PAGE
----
Old West Business Lunch


Old West Business Lunch

An Old West Business Lunch

Old West Business Lunch
As much as anything else, a place’s ability to keep from becoming a ghost town was its ability to get the railroad.

When iron ore shipped by train arrived at a plant in Kearny, New Jersey, in the fall of 1878, more than forty thousand people were on the jobs. Thirteen mills employed a total of 2,000 men, all of whom were either digging or working the mines. Miner’s crude leather and iron were sent through a new mine at South Park, sprang from the crushed rock and dumped into a sixteen-inch-diameter hole in the ground. Before the railroad reached the town, a crew of twenty-five men would shovel dirt into tanks until it had Fill Jewett, the iron-mine-to-mountain-mine-to-mountain-mine-worker’s-mile across the hole. Once that was done, the dirt was shot into the hole until the hole was no more than a hole, after which it was filled with lumps of iron ore.

The shot made the mine out of the ground financially useless and almost abandoned, but the men stuck it until they could find a use for it. One man’s deed was to dig a canal and stake the town square in 1879, but that didn’t prove successful and in 1882 the town was sold to the Pennsylvania railroad company. It was used as a holding point for goods being transported by the railroad company to their plants inanticine. In 1885 the railroad company abandoned the plot of land on which the town once stood and the businessmen began renting the outlying area to fertilizer companies, but that didn’t prove so popular with the farmers in the area and in 1887 they were required to leave the town.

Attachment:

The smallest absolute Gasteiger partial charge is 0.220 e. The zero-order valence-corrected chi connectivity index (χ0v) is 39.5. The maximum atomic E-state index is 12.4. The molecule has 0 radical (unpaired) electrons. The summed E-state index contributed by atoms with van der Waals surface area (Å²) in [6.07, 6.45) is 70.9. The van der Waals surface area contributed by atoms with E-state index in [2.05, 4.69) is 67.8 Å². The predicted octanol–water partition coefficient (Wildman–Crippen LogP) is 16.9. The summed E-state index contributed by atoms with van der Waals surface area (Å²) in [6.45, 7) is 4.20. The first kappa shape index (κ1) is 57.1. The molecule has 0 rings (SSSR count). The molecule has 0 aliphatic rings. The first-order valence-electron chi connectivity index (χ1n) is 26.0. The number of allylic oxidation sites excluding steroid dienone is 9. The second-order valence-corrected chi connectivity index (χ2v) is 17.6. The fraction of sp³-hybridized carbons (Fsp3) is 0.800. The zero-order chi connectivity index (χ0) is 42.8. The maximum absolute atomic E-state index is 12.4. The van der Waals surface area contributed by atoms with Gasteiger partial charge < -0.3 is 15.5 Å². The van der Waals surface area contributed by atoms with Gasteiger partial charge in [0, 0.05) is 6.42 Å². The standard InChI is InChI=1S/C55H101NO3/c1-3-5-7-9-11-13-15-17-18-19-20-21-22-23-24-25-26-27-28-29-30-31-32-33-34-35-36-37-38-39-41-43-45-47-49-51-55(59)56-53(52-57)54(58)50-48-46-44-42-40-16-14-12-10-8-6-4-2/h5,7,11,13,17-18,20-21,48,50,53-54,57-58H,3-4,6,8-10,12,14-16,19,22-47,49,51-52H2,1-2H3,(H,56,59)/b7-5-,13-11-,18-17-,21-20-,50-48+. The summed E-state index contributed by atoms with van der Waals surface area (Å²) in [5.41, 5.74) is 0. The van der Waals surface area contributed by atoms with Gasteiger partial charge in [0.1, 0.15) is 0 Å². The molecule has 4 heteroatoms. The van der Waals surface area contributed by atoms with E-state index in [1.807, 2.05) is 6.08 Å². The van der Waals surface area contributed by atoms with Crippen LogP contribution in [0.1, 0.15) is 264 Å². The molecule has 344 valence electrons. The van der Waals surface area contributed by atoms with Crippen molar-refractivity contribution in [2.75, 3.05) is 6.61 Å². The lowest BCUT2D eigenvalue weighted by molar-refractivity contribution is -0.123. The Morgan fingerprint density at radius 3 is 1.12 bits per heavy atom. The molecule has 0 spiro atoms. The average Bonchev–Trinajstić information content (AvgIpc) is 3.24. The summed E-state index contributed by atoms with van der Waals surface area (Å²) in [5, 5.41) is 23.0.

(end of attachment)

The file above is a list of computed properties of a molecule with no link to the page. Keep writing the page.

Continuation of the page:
All that remained were a few ranchers and a house on Old County Road with a saloon, but in the summer of 1893, while the saloon was being rebuilt on the 22nd floor of the Edison Penitentiary, former prison inmates and their families arrived in search of a new town and the life that the railroad had promised. Theleeves of the penitentiary Newton stood as a welcome sign on Old County Road, but in the summer of 1897 the residents were scattered and it was hard to find. Traveling through the Southwest by train was like traveling in a dream through a fun house. people who drove through the mountains seeking a new town every few days, but after a few weeks they grew bored with the traveling and made up their minds that the old town of Newton is the one for them.

President Grover Cleveland and the railroad were given a big congratulations for helping to stimulate the economy and to answer the needs of the seemingly unending demand for more and more railroads. The people of Boulder Valley were very glad of the stimulus package, but a little less than a year later they were forced to be thankful for the end of the railroad threat.

The people of the railroad area were a tight bunch and were dependent on the railroad, its products and its employees. When the end of the rail line came, it was a nightmare to Essenteen, basically everything surrounding the tracks was wrecked and the city was left to its own rearguard for survival. For those that were lucky enough to escape with their lives, their next stop was to the big Sacramento Railroad depot, where they were met by Colonel Fitch, the reputed leader of the relief train.

This was a welcome respite for everyone involved, but the relief was only temporary. Slow moving, in the interest of saving lives it was not long-lasting. downstream, the army was pulling back from the area, and in August of 1900 the last freight car rolled across the tracks at Spillway. Old West Business Lunch

Everyone involved took a look at the landscape in Elko County where the tracks lay abandoned. There are picnic tables there, just about every available surface. The ground is slowly eroding, the creek bed is basically gone. What remains of the train tracks are four or five distinct lines, all of them dead-end in the river, with the exception of a few. The relief here is much more dramatic, it is hard to imagine what it looked like from the ground when he track was green.

When this photo was taken, the Spillway was dry; there were no tress in the county where it was taken, so the track itself was still stood and the water was over the banks of the creek. trackside village information

The Spillway marker is a symbol of the type of tough character that survived the region. These are the people who settled this land and they made it what it is today, a prosperous tourist destination in northern Nevada. Old West Business Lunch